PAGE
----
• K-9: When Dooley's girlfriend Tracey is kidnapped, the captain points out that it was Dooley's "seat of the pants bullshit" that got Tracey involved in the first place. At the very least, the stunts Dooley pulled to antagonize Lyman at every turn, such as holding him and his guests at gunpoint during a dinner party, didn't help.
  • In La La Land, Keith tells Sebastian that he's got himself stuck in the past when it comes to traditional jazz, and that it won't do Sebastian any good to achieve his dream of opening a jazz club if no one comes to it. Considering Sebastian's already had to go through quite a Humiliation Conga by that time, Sebastian has no comeback for that. In fact, the next we see of Sebastian, he's joined Keith's group to create a more modern version of jazz.
  • The Last King of Scotland: Stone, the arrogant Smug Snake British official whom the protagonist hates, turns out to be completely right about Amin's brutality. When Garrigan tries to get help from him, he only decides to if he does his bidding.
  • If Ben and the rest of the group in Night of the Living Dead (1968) had listened to Harry and hunkered down in the basement, they would have had a much better chance of surviving.
  • The titular Major Payne is absolutely correct about the effectiveness of his training methods, particularly in how he does succeed to do what no other leader could do by whipping the ROTC Boys into an effective squadron who scores first in the military games. Dr. Walburn does agree, but points out her issue is that this time around they're children so it's morally wrong to treat them with that level of severity and intensity, nor is it necessary for him to be in Drill Sergeant Nasty mode 24/7 (Even his fantasy about an idyllic married life includes a visit from the Vietcong). She ultimately succeeds in getting him to lighten up quite a bit and treat his cadets as children (Though he's still not above shaving them bald for talking back...).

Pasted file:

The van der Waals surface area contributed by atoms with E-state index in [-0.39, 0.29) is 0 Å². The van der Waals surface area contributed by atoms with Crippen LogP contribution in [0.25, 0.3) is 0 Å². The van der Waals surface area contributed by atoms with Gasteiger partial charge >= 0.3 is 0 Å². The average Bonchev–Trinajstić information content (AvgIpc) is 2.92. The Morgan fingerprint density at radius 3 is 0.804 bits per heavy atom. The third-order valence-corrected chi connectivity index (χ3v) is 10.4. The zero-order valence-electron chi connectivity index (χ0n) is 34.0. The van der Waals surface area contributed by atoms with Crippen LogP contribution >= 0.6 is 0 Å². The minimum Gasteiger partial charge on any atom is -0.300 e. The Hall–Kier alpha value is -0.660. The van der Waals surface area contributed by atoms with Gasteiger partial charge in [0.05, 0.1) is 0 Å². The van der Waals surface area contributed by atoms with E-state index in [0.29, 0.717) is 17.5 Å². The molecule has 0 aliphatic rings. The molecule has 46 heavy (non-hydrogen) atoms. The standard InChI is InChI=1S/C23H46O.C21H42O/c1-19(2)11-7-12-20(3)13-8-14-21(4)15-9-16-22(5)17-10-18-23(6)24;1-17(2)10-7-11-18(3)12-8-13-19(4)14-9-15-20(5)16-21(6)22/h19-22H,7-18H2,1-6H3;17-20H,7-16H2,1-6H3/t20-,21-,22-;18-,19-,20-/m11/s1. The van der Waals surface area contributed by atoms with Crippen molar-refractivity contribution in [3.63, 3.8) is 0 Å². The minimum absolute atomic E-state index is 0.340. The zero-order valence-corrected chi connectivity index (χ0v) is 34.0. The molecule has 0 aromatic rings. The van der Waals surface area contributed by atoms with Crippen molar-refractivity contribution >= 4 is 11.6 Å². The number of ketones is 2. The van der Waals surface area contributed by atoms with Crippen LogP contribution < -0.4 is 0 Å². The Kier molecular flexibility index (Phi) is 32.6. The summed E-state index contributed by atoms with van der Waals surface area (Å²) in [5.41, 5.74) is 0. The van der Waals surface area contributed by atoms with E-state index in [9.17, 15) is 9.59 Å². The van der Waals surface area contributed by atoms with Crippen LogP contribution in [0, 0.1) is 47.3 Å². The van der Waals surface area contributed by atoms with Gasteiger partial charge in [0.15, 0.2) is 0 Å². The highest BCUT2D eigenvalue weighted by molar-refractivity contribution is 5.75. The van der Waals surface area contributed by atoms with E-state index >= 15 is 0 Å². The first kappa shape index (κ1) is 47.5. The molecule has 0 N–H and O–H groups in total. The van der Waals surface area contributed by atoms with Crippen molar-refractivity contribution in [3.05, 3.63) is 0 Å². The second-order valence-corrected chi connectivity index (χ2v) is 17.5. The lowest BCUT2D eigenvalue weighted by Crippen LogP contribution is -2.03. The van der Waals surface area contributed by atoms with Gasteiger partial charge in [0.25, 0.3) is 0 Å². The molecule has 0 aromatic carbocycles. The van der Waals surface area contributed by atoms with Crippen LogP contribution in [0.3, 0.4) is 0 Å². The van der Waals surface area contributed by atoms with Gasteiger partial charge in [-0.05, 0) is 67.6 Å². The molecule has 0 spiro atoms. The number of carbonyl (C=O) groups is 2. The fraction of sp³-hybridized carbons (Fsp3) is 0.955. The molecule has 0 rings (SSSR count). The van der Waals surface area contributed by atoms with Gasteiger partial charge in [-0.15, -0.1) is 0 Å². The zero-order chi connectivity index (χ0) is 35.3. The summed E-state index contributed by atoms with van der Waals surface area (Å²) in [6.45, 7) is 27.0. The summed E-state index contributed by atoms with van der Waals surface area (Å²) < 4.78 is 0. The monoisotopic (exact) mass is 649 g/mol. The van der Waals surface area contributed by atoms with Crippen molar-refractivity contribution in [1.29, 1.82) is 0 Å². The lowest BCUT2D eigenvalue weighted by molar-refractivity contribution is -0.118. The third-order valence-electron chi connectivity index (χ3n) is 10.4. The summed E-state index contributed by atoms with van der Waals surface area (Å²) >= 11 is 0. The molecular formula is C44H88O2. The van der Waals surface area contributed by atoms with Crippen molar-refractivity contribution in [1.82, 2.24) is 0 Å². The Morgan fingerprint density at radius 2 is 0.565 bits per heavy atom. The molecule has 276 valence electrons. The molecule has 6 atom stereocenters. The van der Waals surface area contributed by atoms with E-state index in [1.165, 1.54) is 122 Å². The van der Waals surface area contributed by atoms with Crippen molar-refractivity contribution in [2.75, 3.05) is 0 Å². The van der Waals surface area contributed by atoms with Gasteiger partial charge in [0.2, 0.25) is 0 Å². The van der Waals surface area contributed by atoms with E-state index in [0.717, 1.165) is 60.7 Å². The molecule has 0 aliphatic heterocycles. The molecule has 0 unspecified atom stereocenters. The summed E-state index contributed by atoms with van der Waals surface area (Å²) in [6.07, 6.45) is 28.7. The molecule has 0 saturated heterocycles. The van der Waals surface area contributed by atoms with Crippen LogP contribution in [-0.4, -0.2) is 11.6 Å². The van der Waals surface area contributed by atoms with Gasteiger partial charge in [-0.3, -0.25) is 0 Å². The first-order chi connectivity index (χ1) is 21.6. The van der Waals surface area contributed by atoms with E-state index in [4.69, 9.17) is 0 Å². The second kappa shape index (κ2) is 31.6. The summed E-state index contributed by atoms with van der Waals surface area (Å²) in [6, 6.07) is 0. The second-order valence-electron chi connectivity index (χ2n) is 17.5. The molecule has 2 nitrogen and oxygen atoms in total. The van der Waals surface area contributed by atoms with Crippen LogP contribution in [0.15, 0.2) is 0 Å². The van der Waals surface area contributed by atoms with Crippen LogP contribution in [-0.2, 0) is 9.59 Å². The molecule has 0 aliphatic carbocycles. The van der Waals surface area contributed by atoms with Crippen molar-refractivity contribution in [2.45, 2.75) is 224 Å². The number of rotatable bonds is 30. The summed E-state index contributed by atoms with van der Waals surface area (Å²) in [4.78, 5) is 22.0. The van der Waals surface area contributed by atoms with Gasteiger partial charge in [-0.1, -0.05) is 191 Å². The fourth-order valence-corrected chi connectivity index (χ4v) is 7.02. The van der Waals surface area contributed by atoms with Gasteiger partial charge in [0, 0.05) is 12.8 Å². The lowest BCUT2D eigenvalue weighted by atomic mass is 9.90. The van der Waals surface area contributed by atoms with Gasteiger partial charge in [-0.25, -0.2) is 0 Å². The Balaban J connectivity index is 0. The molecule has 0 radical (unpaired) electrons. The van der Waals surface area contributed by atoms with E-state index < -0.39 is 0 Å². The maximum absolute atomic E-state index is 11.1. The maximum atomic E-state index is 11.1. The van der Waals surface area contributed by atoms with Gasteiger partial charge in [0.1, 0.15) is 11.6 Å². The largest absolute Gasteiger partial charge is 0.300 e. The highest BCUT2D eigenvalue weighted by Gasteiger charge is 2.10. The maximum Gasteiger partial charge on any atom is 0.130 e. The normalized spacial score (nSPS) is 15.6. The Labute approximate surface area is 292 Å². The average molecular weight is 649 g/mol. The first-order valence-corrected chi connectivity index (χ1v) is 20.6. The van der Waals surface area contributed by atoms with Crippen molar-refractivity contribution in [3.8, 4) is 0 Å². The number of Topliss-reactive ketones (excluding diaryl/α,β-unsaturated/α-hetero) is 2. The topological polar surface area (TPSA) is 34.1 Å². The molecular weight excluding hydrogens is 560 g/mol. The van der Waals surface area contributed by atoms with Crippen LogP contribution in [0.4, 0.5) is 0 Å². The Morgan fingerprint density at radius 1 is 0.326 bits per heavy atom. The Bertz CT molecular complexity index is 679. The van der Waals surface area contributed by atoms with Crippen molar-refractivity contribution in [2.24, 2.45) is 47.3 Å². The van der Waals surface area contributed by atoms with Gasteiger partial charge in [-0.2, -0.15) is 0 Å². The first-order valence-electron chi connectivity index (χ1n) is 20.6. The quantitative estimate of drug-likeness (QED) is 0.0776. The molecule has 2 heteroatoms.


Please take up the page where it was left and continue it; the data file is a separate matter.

• Nixon: Maybe some people would not think of a 19 year old college kid who protests against The Vietnam War as a Jerk Ass, but Nixon certainly does:
    Richard M. Nixon: She got it, Bob. 19-year-old college kid.
    H. R. Haldeman: What? Who?
    Richard M. Nixon: She understood something it's taken me 25 years in politics to understand. The CIA, the Mafia, those Wall Street bastards...
    H. R. Haldeman: Sir?
  • Larry the Liquidator in Other People's Money. He seems to revel in the fact that he's hated for getting rich by destroying companies. But when people actually talk to him, he's quick to point out that he's just salvaging the value from companies that were essentially dead already.
    Kate: You know, you're not very nice.
    Larry: Since when do you gotta be nice to be right?
  • In Pacific Rim, despite his egotism, Chuck Hansen criticized Raleigh and Mako after they inadvertently activated Gipsy Danger's plasma caster and nearly destroyed half of the Shatterdome, not out of malice, but because he was concerned with their ability to do their job and not end up hurting the other pilots.
    • Raleigh lost his brother and got nearly Gipsy Danger destroyed by refusing orders and engaging Knifehead 10 miles at sea rather than within the golden mile of the coast as ordered - it's easy to see how Chuck can hold Raleigh's rockstar-esque, above the rules attitude in contempt. Then Raleigh starts a physical fight with Chuck and comes close to seriously injuring one of the two surviving Jaeger pilots, which would've left Striker Eureka without a co-pilot and ruined any chance they had of closing the Breach.